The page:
Outstanding success! I figured out the problems I was having getting PORTC’s pins to Respect My Authoritaaa…
Turns out that JTAG is enabled by default on this device, and for some reason disabling JTAG internally didn’t work. I tried writing the bit by assigning it twice in succession in gcc. Instead, I changed the fuses to disable JTAG, and that cleared up the problem.
An interesting side note about how I realized it was the JTAG settings getting in the way: I was thinking that perhaps some alternate function of the PORTC pins might be getting in way, but it didn’t dawn on me which function until I ran a simple sequential count on the pins in fairly rapid succession, using the STK500 LEDs to show the output. Lo and behold, only the least- and most-significant two bits changed state. Checking the docs, sure enough, the remaining bits were all dedicated to JTAG.

Once I got PORTC in order, I reconnected the LCD which I had wired up a couple nights ago. It worked like a champ, with the otherwise untested code I wrote then. This image shows the LCD displaying my friend’s name and the current encoder count (more on that below).

LCD Display

After the success with the LCD, I couldn’t resist getting at least one wheel encoder working. So I took a stab at setting up an AVR interrupt handler, set a few configuration bits, enabled interrupts, and presto! It worked.
I’m taking this approach to the quadrature decode: I feed the “A” channel from each encoder into one of two interrupt-generating inputs on the ’32, which is configured to interrupt only on rising edge transitions. Then, in the interrupt handler, I check the state of the “B” channel for the corresponding wheel, and if it’s low, I subtract one from a 32-bit counter, otherwise I increment the counter.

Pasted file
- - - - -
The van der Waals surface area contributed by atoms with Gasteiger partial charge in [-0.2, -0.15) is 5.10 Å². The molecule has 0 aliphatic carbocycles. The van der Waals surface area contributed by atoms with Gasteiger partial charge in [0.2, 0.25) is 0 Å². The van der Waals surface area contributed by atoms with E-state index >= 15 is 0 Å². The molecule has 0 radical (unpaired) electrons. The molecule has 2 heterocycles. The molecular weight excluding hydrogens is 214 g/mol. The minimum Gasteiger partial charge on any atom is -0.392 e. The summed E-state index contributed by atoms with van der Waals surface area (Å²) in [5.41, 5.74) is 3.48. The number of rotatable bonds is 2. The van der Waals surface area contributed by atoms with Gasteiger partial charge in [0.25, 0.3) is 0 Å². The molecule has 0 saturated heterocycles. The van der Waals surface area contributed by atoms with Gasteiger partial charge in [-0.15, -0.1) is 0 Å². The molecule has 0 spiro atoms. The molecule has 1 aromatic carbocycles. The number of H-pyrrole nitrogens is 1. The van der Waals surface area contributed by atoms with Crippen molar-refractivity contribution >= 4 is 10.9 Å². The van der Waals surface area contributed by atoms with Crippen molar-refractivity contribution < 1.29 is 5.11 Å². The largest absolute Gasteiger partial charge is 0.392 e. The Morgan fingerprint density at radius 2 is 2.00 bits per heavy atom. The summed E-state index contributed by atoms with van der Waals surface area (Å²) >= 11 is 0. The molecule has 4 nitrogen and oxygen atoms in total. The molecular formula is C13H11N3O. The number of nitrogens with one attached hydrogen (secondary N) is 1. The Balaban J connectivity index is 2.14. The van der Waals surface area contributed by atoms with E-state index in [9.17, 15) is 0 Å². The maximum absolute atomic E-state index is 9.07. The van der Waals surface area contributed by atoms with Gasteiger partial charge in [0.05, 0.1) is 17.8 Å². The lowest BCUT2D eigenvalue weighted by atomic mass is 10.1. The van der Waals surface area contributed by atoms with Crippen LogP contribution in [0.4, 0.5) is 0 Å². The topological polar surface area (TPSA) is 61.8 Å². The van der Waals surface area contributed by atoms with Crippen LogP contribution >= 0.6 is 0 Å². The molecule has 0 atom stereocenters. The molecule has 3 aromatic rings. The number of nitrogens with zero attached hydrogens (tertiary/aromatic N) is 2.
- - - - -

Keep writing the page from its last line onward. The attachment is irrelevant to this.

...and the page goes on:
A little impromptu testing (marking the tire, counting a few revolutions forward and the same number back, should get a result count close to zero) seemed to indicate very little error (no missed counts) using this scheme. There’s enough resolution in this encoder that it registers a step even in the play present in the gearbox.
Another check was to see how long the ’32 spent in the interrupt handler. The image below is a shot of the oscilloscope. The top trace indicates the low-to-high transition of encoder channel A, and the lower trace roughly indicates the time spent in the interrupt handler (I set a pin high first thing in the interrupt handler, and clear it as the last step before returning). The handler is much faster than the encoder half-period, and this is only on a 4 MHz prototype. (The larger image has some annotations).

Interrupt Handler Timing ’Scope Image

Okay. It’s very late, and I’m going to pay for my stubbornness in the morning. Here’s an image of the bench after tonight’s fun. The colorful board is the STK500.

Workbench after Encoder First Success